Maria. Like most of those reputed saints already noticed, I believe St. Patrick has the credit of having worked many miracles.
Mr. Constance, He has: but the most remarkable benefit he is said to have conferred upon Ireland, is that of having exterminated all venomous creatures; and although their absence has been more reasonably accounted for from its peculiar salubrity, yet his wonder-working power has been so credited, as still to have ascribed to it that extraordinary influence. ..
WILLIAM. Well, I should as readily believe that he had the power of conferring that important favour upon Ireland, as give credence to another miracle, which haş been almost as gravely stated, which is, that he once swam across the Shannon with his head under his arm.
A burst of laughter from every one in the room followed this declaration ; and it had such an effect upon the risibility of young Arthur, as to compel him to withdraw. When silence was obtained, Mr. Constance said
“The miracles attributed to these popular saints, are far too numerous, and of a nature too much out of the line of modern belief to be repeated ; indeed, they are gross, palpable, and impious falsehoods. Most of them, notwithstanding, have been published as truths, with the sanction of consors of the press, heads of religious orders, bishops, and inquisitors; and they remain, and for ever will remain, proofs of a system of imposture deliberately carried on by Romish priests. With respect to the festival of St. Patrick, it will be only necessary to add that every anniversary of his birthday is kept by Irishmen, in a similar manner to that of St. David by the Welsh, in acts of charity and hospitality. The emblem worn by the Irish is the shamrock, or trefoil, for which several reasons have been assigned: St. Patrick is said to have introduced it, by an allusion to it in exemplifying the docu trine of the Trinity; although it is more probable that the shamrock had long before been considered the national badge, but he being their adopted patron, and having thus elegantly and judiciously referred to it, was honoured by having it worn on his anniversary.”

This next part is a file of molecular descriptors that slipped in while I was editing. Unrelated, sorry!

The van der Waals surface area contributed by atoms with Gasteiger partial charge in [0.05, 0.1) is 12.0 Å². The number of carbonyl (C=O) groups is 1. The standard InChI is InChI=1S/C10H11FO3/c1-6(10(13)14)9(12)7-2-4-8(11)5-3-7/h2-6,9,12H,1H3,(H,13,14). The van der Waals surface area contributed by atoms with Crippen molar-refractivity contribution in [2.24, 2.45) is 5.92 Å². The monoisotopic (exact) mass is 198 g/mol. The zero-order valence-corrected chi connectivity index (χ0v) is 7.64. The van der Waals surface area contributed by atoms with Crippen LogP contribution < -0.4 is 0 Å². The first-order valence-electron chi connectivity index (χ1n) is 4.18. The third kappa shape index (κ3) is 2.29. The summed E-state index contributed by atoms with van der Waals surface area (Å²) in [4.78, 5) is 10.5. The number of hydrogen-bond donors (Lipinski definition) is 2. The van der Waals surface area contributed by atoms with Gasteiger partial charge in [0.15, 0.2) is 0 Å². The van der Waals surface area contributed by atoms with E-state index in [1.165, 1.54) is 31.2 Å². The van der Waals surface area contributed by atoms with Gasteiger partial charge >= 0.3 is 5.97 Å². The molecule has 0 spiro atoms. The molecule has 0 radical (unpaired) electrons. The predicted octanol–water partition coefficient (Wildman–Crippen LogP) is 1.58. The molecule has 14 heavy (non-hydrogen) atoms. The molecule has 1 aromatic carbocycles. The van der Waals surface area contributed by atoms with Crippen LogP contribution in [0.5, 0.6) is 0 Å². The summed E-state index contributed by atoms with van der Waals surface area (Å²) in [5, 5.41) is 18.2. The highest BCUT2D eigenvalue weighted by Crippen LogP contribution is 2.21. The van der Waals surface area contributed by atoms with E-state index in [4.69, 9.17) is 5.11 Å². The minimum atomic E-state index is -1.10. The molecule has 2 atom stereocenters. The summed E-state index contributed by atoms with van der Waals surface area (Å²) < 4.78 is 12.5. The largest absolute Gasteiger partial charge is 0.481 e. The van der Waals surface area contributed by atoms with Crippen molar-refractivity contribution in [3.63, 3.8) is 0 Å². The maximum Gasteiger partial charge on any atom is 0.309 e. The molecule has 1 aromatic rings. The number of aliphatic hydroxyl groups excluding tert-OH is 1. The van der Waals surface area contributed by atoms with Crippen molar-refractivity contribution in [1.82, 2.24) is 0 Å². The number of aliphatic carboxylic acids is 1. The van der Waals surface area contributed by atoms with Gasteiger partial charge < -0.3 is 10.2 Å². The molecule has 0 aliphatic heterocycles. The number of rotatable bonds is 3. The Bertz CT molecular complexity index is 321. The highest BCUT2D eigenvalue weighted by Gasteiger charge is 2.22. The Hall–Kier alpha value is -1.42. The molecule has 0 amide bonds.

WILLIAM. The circumstances of the death of young King Edward of the West Saxons, are no doubt familiar to you all. It is a tragical tale, which has often been related, and seldom without having excited feelings of pity for the innocent victim, and of indignation against the unnatural perpetrators.
MARIA. I cannot say I exactly recollect to what circumstances you allude, William.
WILLIAM. Indeed! Why, you surely remember the account given by Hume, in the History of England, how young King Edward, son of Edgar, who first united the heptarchy into one kingdom, was enjoying the sport of hunting in Dorsetshire, when, being led by the chase near the residence of his cruel and ambitious step-mother, Elfrida, he was stabbed in the back by her order, while drinking some liquor he had solicited.
MARIA. Oh yes, I do. The cruel Elfrida was desirous, I believe, of raising her own son to the throne, and had opposed the succession of Edward ; yet, notwithstanding this, he is said to have treated both her and his brother with affectionate attention.
MR. CONSTANCE. It is so recorded. The perpetration of the cruel deed, therefore, must be considered as doubly odious, committed, as it was, at the threshold of that door where he had called to pay his respects to the person whom he might justly have looked upon as his greatest enemy. Thus we see the dreadful effects of ambition and envious pride. And such was the abhorrence and detestation in which Elfrida was held by the people, that she received a severe punishment for her crime in their universal execrations; besides the dreadful remorse of a guilty conscience, which haunted her day and night. To atone for her guilt, Elfrida built many monasteries, and performed many acts of penance, but all could not restore her peace of mind; and she continued, to the end of her days, to be harassed by the most dreadful and agonizing apprehensions.
WILLIAM. Although the death of Edward was unconnected with any religious matter, his youth, innocence, and tragical death, excited such compassion among the people, that they believed miracles to be wrought at his tomb, and therefore gave him the appellation of Martyr. His death happened on the 18th of March, in the year